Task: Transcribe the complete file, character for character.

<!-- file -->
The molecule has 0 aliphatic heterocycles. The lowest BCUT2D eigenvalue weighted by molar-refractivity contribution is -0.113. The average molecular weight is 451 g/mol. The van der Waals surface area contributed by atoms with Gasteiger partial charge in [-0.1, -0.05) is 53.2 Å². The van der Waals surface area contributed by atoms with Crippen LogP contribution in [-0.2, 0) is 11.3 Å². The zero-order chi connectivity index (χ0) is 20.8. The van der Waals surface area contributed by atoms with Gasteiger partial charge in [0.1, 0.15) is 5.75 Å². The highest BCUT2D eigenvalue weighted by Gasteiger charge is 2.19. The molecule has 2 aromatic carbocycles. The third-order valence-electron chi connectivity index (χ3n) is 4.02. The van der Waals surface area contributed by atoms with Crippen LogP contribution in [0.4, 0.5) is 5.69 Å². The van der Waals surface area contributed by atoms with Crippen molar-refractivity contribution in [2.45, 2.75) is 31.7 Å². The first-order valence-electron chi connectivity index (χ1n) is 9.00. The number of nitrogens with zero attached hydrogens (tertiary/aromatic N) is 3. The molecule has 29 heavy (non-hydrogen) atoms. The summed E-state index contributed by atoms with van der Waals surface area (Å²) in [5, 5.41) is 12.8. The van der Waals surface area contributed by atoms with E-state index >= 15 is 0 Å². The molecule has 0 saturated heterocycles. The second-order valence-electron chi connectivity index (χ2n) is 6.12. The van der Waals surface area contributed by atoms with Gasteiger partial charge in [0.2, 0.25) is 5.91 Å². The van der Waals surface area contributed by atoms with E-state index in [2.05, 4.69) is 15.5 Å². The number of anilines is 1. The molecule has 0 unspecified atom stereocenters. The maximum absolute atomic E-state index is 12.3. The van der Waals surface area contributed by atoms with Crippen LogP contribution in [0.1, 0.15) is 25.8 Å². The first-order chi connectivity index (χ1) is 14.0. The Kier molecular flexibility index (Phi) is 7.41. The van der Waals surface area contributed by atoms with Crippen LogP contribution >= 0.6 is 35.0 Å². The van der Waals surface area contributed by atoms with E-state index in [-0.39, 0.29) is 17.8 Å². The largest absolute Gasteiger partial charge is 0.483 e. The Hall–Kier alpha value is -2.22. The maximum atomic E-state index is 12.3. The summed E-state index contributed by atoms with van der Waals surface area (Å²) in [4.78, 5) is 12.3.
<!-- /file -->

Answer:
The molecule has 0 aliphatic heterocycles. The lowest BCUT2D eigenvalue weighted by molar-refractivity contribution is -0.113. The average molecular weight is 451 g/mol. The van der Waals surface area contributed by atoms with Gasteiger partial charge in [-0.1, -0.05) is 53.2 Å². The van der Waals surface area contributed by atoms with Crippen LogP contribution in [-0.2, 0) is 11.3 Å². The zero-order chi connectivity index (χ0) is 20.8. The van der Waals surface area contributed by atoms with Gasteiger partial charge in [0.1, 0.15) is 5.75 Å². The highest BCUT2D eigenvalue weighted by Gasteiger charge is 2.19. The molecule has 2 aromatic carbocycles. The third-order valence-electron chi connectivity index (χ3n) is 4.02. The van der Waals surface area contributed by atoms with Crippen LogP contribution in [0.4, 0.5) is 5.69 Å². The van der Waals surface area contributed by atoms with Crippen molar-refractivity contribution in [2.45, 2.75) is 31.7 Å². The first-order valence-electron chi connectivity index (χ1n) is 9.00. The number of nitrogens with zero attached hydrogens (tertiary/aromatic N) is 3. The molecule has 29 heavy (non-hydrogen) atoms. The summed E-state index contributed by atoms with van der Waals surface area (Å²) in [5, 5.41) is 12.8. The van der Waals surface area contributed by atoms with E-state index >= 15 is 0 Å². The molecule has 0 saturated heterocycles. The second-order valence-electron chi connectivity index (χ2n) is 6.12. The van der Waals surface area contributed by atoms with Gasteiger partial charge in [0.2, 0.25) is 5.91 Å². The van der Waals surface area contributed by atoms with E-state index in [2.05, 4.69) is 15.5 Å². The number of anilines is 1. The molecule has 0 unspecified atom stereocenters. The maximum absolute atomic E-state index is 12.3. The van der Waals surface area contributed by atoms with Crippen LogP contribution in [0.1, 0.15) is 25.8 Å². The first-order chi connectivity index (χ1) is 14.0. The Kier molecular flexibility index (Phi) is 7.41. The van der Waals surface area contributed by atoms with Crippen LogP contribution >= 0.6 is 35.0 Å². The van der Waals surface area contributed by atoms with E-state index in [-0.39, 0.29) is 17.8 Å². The largest absolute Gasteiger partial charge is 0.483 e. The Hall–Kier alpha value is -2.22. The maximum atomic E-state index is 12.3. The summed E-state index contributed by atoms with van der Waals surface area (Å²) in [4.78, 5) is 12.3.